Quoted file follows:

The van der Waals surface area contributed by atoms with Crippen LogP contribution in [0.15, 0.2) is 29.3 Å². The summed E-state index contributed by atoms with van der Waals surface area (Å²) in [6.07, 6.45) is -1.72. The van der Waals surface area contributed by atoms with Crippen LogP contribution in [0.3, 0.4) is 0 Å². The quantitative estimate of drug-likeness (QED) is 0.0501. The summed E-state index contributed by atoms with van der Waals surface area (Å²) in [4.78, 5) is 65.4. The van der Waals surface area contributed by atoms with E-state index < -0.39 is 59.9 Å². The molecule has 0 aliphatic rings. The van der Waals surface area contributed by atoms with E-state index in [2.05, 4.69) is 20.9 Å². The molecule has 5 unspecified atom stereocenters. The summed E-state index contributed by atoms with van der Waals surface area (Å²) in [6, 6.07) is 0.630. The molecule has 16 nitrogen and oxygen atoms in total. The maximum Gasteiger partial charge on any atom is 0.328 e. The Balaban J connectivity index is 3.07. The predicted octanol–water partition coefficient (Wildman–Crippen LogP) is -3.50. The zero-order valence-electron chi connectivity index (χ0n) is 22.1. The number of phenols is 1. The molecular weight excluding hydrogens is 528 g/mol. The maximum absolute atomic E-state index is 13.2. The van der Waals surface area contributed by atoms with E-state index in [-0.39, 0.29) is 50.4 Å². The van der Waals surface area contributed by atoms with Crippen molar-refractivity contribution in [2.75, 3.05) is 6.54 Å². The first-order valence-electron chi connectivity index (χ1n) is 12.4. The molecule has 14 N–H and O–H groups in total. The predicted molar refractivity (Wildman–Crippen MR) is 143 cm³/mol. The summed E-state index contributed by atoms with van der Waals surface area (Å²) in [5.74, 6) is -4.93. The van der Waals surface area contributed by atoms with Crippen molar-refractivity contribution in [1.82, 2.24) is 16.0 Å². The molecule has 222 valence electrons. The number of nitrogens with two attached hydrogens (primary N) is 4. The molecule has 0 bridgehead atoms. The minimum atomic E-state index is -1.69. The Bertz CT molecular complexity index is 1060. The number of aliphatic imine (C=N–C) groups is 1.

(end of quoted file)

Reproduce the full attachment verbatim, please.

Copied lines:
The van der Waals surface area contributed by atoms with Crippen LogP contribution in [0.15, 0.2) is 29.3 Å². The summed E-state index contributed by atoms with van der Waals surface area (Å²) in [6.07, 6.45) is -1.72. The van der Waals surface area contributed by atoms with Crippen LogP contribution in [0.3, 0.4) is 0 Å². The quantitative estimate of drug-likeness (QED) is 0.0501. The summed E-state index contributed by atoms with van der Waals surface area (Å²) in [4.78, 5) is 65.4. The van der Waals surface area contributed by atoms with E-state index < -0.39 is 59.9 Å². The molecule has 0 aliphatic rings. The van der Waals surface area contributed by atoms with E-state index in [2.05, 4.69) is 20.9 Å². The molecule has 5 unspecified atom stereocenters. The summed E-state index contributed by atoms with van der Waals surface area (Å²) in [6, 6.07) is 0.630. The molecule has 16 nitrogen and oxygen atoms in total. The maximum Gasteiger partial charge on any atom is 0.328 e. The Balaban J connectivity index is 3.07. The predicted octanol–water partition coefficient (Wildman–Crippen LogP) is -3.50. The zero-order valence-electron chi connectivity index (χ0n) is 22.1. The number of phenols is 1. The molecular weight excluding hydrogens is 528 g/mol. The maximum absolute atomic E-state index is 13.2. The van der Waals surface area contributed by atoms with E-state index in [-0.39, 0.29) is 50.4 Å². The van der Waals surface area contributed by atoms with Crippen molar-refractivity contribution in [2.75, 3.05) is 6.54 Å². The first-order valence-electron chi connectivity index (χ1n) is 12.4. The molecule has 14 N–H and O–H groups in total. The predicted molar refractivity (Wildman–Crippen MR) is 143 cm³/mol. The summed E-state index contributed by atoms with van der Waals surface area (Å²) in [5.74, 6) is -4.93. The van der Waals surface area contributed by atoms with Crippen molar-refractivity contribution in [1.82, 2.24) is 16.0 Å². The molecule has 222 valence electrons. The number of nitrogens with two attached hydrogens (primary N) is 4. The molecule has 0 bridgehead atoms. The minimum atomic E-state index is -1.69. The Bertz CT molecular complexity index is 1060. The number of aliphatic imine (C=N–C) groups is 1.